❄ Immigration Reform?
As I write this, there are reported to be White House and Republican plans for comprehensive immigration reform as well as a bipartisan proposal being negotiated among senators of both parties. Some Democrats have long urged that there should be a path to citizenship for non-citizens of the United State who are living in the United States but without a recognized immigration status. By contrast, among Republicans have been vocal critics insisting that such non-citizens be known as illegal immigrants or illegals … and that they must not be granted amnesty. How is it that there might be, despite an obstructionist Republican majority in the House, a basis for Congressional agreement to comprehensive immigration reform?
Pundits are quick to point to the Republicans poor electoral showing in 2012 among immigrants, especially those who identify as Hispanic. How to appeal to voters in 2014?
Whats missing from almost all accounts of this seeming convergence on comprehensive immigration reform is that in all plans now being trumpeted the provisions for a path to citizenship are actually voting delayed. Delayed for how long? For thirteen years … until—at the earliest—2026 or 2028. This is accomplished by stipulating, among many obstacles to be met and overcome before the immigrant may apply for citizenship, that the candidate first spend eight years (or ten) in an intermediate status (at the end of which the candidate would win a green card), at which point a five-year (or three-year) clock begins ticking until the candidate is eligible to be granted citizenship. Both calendars now being mooted total a minimum of 13 years from beginning to end. Why is this attractive to Republicans? Because it enables them to keep up to 11,000,000 immigrants off the voting rolls. In the years and months leading up to recent elections Republicans have pushed schemes to keep likely Democratic voters from voting: photo ID requirements, long lines in Democratic precincts, questionable exclusion from registration. Keeping immigrants from gaining citizenship is just another arrow in the Republican quiver.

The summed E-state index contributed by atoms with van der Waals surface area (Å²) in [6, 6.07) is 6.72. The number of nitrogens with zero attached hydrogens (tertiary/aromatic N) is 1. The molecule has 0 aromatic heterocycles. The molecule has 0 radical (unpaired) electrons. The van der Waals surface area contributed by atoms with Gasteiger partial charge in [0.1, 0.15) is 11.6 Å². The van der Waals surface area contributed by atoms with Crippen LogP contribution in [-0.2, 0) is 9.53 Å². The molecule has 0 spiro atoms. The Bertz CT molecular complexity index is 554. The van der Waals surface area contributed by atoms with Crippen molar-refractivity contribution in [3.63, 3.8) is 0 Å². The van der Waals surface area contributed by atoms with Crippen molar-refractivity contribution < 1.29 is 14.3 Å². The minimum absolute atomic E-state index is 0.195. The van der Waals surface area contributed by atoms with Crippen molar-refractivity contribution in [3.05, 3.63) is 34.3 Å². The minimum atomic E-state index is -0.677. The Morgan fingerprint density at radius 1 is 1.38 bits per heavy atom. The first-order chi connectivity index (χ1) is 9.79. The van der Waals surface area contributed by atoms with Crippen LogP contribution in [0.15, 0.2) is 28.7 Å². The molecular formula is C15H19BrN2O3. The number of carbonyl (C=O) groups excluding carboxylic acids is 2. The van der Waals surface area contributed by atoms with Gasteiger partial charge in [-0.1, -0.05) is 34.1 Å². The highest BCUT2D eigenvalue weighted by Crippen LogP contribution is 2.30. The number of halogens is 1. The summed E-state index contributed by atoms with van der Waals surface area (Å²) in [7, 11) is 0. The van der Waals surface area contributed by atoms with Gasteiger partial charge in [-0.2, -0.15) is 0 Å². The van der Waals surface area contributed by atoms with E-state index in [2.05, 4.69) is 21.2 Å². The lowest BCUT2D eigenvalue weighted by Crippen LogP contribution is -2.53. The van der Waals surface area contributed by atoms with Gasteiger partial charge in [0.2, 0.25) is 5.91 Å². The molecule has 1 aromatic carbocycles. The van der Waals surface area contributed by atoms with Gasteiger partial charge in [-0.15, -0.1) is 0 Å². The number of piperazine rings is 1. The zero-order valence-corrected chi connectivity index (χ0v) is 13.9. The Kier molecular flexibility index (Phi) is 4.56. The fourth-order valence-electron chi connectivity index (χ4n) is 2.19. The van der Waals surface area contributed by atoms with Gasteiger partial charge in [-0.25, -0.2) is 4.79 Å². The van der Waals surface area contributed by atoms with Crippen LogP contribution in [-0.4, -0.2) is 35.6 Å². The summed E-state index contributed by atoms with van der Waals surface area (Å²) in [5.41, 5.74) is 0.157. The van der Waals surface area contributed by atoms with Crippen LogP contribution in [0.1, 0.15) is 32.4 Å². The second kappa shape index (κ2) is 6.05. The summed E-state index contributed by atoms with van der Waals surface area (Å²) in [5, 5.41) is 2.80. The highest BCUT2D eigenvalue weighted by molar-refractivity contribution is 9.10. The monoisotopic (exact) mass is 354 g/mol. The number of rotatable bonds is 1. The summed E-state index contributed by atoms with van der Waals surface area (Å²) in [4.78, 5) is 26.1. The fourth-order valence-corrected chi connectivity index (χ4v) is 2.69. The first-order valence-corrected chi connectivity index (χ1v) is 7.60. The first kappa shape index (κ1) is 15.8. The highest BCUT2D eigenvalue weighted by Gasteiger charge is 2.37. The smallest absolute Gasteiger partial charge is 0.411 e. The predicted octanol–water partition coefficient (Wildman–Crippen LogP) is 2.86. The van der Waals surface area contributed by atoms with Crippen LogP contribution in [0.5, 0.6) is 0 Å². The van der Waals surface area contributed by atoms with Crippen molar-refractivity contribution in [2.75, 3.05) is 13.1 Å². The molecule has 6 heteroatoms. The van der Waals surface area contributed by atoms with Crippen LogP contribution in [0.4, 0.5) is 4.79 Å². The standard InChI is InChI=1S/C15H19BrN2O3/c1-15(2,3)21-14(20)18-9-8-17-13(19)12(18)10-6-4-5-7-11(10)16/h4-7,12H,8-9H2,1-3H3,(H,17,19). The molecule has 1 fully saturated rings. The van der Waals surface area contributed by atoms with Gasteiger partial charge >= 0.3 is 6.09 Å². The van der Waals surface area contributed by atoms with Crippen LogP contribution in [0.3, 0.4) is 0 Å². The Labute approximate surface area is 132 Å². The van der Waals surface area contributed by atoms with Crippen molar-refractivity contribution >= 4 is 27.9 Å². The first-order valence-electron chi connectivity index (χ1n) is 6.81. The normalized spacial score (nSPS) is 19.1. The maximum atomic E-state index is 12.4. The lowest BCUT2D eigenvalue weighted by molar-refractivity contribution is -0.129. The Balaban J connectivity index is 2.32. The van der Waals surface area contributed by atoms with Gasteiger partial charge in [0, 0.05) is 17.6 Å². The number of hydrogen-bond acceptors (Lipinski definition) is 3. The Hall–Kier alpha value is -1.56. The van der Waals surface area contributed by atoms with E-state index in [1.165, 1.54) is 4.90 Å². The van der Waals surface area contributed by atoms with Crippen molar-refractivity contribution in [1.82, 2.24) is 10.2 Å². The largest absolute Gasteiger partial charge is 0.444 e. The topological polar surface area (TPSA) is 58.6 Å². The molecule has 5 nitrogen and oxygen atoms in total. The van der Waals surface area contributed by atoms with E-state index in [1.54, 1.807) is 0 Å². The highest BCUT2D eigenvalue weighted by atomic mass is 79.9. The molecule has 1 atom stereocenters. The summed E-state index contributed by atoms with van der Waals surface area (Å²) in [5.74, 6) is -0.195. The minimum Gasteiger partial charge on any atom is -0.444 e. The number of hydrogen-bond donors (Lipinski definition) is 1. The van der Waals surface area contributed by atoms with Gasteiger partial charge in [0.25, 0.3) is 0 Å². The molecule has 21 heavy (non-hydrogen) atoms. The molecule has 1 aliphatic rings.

Perhaps, with ingenuity, the Republicans can find ways to stretch the delay to citizenship. After all, some fraction of the estimated 11,000,000 will not survive to 2026, and thereafter the number of survivors will shrink, at a rate around 200,000 each year. Perhaps the Republican strategy is a plan for the long term. Or it might be nothing more than to use smoke and mirrors to hide the central driver of their comprehensive immigration reform, that is, to fool enough of the people, enough of the time.